That considers only the lending side of the business. Banks not only lend but also borrow; and under the present system the interest on their borrowings is tax-deductible. To preserve that feature under a Georgist system, the borrowings would need to be deductible at 2.5% in the hand of the bank, but taxable at the same rate in the hands of the upstream lenders, who in turn could claim deductions for their borrowings; and so on. To prevent tax avoidance through securitization, the tax on securitized debt would be payable by the holders of the securities. There would be some leakage of revenue under this formula, because some lenders would be outside the taxing jurisdiction while others (especially individual depositors) would tend to attract exemptions. But one could tolerate such leakage for much the same reasons as one could write off the tax payable by “counterparties” under level 2.
The result is a general tax on pre-existing debt (that is, debt dating from before the introduction of the Public Rent) at the rate of 2.5%, except that a pre-existing debt backed by a claim against property is taxed at the rental value of the land component of the claim—the remainder of the rental value of the land being payable by the beneficial owner, subject to any concession that may apply where the historical cost of acquisition is greater than the outstanding debt.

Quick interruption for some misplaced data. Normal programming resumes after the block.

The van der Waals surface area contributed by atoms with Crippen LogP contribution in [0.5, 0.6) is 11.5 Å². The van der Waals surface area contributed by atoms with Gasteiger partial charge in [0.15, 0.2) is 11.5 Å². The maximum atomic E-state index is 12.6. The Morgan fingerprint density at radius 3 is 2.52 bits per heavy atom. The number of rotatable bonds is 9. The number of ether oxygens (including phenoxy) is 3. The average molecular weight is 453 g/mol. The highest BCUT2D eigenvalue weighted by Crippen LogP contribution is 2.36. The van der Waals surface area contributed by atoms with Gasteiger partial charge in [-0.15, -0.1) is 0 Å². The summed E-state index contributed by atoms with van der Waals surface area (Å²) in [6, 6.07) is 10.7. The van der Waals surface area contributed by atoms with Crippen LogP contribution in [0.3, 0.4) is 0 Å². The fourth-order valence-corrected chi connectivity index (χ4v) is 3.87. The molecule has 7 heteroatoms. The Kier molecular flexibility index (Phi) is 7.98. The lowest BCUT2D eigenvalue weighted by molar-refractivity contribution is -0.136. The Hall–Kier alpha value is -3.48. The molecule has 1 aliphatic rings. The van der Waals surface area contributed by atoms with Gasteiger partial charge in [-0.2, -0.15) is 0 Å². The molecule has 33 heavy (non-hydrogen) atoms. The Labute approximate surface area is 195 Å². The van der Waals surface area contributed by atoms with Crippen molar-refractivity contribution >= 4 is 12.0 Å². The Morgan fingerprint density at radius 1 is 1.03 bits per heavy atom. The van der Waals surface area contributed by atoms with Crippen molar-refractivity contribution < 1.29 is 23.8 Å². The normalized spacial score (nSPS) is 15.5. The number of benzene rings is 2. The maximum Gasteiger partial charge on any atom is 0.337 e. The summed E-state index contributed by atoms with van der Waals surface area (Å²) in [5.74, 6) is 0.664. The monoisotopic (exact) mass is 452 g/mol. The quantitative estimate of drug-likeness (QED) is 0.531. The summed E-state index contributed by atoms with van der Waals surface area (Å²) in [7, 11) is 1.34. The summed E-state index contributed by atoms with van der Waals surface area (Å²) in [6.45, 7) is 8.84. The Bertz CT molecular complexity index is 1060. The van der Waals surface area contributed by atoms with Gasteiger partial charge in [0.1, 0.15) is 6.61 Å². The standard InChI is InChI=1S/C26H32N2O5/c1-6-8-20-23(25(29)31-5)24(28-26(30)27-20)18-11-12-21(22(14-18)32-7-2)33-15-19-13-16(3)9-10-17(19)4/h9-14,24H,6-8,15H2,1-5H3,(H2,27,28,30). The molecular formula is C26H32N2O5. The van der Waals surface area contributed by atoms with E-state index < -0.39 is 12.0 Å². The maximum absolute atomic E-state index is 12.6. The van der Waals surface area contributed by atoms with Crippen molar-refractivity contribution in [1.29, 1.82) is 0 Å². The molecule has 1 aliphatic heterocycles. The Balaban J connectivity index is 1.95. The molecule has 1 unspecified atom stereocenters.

Thus the tax on debt , payable by lenders, would be a transitional provision. Initially there would be some political advantage in it, because of the role of lenders in financing property bubbles, leading to bursts, financial crises, and recessions. But as property bubbles would be impossible under the new Georgist system, the reputation of lenders would presumably improve, so that the gradual disappearance of the tax (due to repayment of old debt) would be readily accepted.
3.2 Solvency of borrowers
The same tax on pre-existing debt would give lenders an incentive to write down non-performing debts to serviceable levels, in order to avoid paying tax on debt that is not realistically recoverable. In managing such write-downs, creditors would be keen to minimize damage to the debtors’ credit in order to maximize the debtors’ chances of servicing the remaining debt. The maintenance of credit-worthiness would help to minimize “jar or shock” and accelerate recovery from any crisis that preceded the implementation of Public Rent. After the implementation, such crises would be unlikely to recur, so the lack of any similar tax on debt incurred after the implementation would be readily tolerated.